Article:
I know you see me in his garage opposite
your hot pink cathedral. He reduces me

to a toothless mouth, a void, and I begin
to understand you. There’s nothing we won’t

do to each other, I discover, as he seals me
with his weight: the weight of generations

just like him. I shut my eyes, and still
he compels me to look. So I look. I take

everything in. His mind at work, fired by
thought, like glass being shaped in a furnace,

cooked and cooled until it hardened, its core
cut by curiosity. He and I were then made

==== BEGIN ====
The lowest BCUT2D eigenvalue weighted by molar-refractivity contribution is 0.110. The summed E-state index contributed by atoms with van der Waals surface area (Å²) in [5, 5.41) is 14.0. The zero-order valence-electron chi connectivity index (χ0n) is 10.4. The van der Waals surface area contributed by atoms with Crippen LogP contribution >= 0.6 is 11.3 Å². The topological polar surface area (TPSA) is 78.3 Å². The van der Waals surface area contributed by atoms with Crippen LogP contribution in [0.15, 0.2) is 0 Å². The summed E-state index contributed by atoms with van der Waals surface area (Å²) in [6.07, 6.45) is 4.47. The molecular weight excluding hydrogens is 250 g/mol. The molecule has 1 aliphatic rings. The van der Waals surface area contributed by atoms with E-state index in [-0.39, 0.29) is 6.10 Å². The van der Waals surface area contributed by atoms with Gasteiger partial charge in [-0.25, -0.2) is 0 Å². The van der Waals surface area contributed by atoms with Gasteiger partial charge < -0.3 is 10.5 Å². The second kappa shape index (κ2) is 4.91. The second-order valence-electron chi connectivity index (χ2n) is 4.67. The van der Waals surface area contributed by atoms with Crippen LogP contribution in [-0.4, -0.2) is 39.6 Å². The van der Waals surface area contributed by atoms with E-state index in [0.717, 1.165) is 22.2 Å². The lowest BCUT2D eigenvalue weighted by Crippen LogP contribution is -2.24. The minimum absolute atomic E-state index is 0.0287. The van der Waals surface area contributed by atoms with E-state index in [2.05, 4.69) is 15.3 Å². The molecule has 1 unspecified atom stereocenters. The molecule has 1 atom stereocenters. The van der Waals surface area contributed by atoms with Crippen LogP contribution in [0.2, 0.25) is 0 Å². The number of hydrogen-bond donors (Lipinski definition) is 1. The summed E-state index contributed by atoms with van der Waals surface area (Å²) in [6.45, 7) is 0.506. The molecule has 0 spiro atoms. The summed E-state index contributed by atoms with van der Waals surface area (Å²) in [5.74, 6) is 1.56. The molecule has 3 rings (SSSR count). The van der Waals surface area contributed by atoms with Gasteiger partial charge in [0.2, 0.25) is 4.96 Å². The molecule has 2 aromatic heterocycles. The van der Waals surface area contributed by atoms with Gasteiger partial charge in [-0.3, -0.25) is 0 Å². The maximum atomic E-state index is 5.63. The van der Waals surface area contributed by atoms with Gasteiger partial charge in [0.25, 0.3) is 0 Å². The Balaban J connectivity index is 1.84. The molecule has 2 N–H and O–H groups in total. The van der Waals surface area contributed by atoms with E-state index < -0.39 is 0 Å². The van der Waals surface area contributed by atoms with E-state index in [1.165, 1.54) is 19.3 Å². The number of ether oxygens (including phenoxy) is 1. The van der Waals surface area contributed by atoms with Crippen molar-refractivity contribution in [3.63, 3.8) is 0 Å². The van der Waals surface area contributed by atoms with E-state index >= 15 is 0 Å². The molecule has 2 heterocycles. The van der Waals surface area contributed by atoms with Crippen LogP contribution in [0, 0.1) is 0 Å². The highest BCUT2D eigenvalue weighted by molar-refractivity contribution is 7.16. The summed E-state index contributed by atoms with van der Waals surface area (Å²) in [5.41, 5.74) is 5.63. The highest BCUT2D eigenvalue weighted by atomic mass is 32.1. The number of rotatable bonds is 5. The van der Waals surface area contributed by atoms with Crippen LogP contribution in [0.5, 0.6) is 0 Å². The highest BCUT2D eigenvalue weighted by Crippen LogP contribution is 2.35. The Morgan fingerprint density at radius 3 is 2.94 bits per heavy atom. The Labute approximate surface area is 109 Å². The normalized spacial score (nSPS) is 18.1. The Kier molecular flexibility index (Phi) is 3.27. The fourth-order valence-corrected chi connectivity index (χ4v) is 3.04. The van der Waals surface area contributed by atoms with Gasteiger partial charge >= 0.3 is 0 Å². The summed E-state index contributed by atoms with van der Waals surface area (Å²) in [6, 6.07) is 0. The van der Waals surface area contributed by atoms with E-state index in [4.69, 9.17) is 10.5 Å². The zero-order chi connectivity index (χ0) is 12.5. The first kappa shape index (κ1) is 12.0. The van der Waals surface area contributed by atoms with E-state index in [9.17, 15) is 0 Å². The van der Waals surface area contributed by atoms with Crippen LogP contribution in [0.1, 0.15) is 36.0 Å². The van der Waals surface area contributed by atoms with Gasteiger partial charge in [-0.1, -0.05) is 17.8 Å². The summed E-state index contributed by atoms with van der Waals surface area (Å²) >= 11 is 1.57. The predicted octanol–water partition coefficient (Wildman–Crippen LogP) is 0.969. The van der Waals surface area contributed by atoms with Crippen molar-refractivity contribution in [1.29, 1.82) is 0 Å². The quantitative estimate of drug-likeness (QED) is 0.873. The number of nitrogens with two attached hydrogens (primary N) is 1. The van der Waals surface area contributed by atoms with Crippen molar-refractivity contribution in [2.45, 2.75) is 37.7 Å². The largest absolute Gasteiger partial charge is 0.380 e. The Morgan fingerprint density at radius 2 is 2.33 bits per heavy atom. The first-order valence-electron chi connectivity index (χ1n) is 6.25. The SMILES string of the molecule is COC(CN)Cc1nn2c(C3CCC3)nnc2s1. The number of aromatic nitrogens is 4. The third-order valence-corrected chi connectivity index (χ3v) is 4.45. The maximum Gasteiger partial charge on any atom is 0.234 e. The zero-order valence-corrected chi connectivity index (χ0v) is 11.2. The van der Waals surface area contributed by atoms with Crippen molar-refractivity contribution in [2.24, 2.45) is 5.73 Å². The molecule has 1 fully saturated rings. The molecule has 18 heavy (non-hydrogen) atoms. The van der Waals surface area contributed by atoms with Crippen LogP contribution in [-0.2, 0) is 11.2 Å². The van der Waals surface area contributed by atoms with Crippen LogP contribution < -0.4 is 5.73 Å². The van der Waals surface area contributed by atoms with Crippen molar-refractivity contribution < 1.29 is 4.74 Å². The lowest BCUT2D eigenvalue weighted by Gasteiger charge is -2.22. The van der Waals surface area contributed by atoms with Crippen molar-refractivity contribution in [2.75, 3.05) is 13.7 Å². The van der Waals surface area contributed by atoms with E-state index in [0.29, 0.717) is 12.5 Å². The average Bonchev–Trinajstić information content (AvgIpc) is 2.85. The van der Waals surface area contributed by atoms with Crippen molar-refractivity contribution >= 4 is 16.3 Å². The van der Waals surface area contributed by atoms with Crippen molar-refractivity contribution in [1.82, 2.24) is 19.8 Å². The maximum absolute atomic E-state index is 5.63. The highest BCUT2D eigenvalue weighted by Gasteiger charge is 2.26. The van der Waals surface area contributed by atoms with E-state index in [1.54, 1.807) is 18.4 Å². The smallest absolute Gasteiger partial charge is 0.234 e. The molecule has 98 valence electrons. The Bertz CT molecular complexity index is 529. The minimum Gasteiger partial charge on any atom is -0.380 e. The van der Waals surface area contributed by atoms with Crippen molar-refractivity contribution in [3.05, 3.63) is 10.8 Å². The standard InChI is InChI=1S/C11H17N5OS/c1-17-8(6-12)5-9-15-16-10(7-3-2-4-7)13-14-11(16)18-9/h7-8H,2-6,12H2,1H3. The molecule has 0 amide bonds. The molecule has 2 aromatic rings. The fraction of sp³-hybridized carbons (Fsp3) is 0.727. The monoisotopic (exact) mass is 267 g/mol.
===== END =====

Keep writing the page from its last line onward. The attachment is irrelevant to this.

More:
for each other by our instinct to live, though
living now hurts me more than death ever could.

There are many ways to die, you remind me,
pointing towards your scorched heart, lance-

pierced and thorn-leashed, as I think I’m dying,
sensation abandoning then shocking my body,

consciousness suddenly paralyzing then gone,
and this isn’t it. That’s why it feels worse.

There’s a toll to continue. Unlike you, I can’t
say Gabriel came to me. I have no conceivable

evidence. My father finishes and turns on
the television. Paris by Night 46: Châu Ngọc

and Phương Vy slurring Patti LaBelle’s Lady
Marmalade. Even the winter air invades me.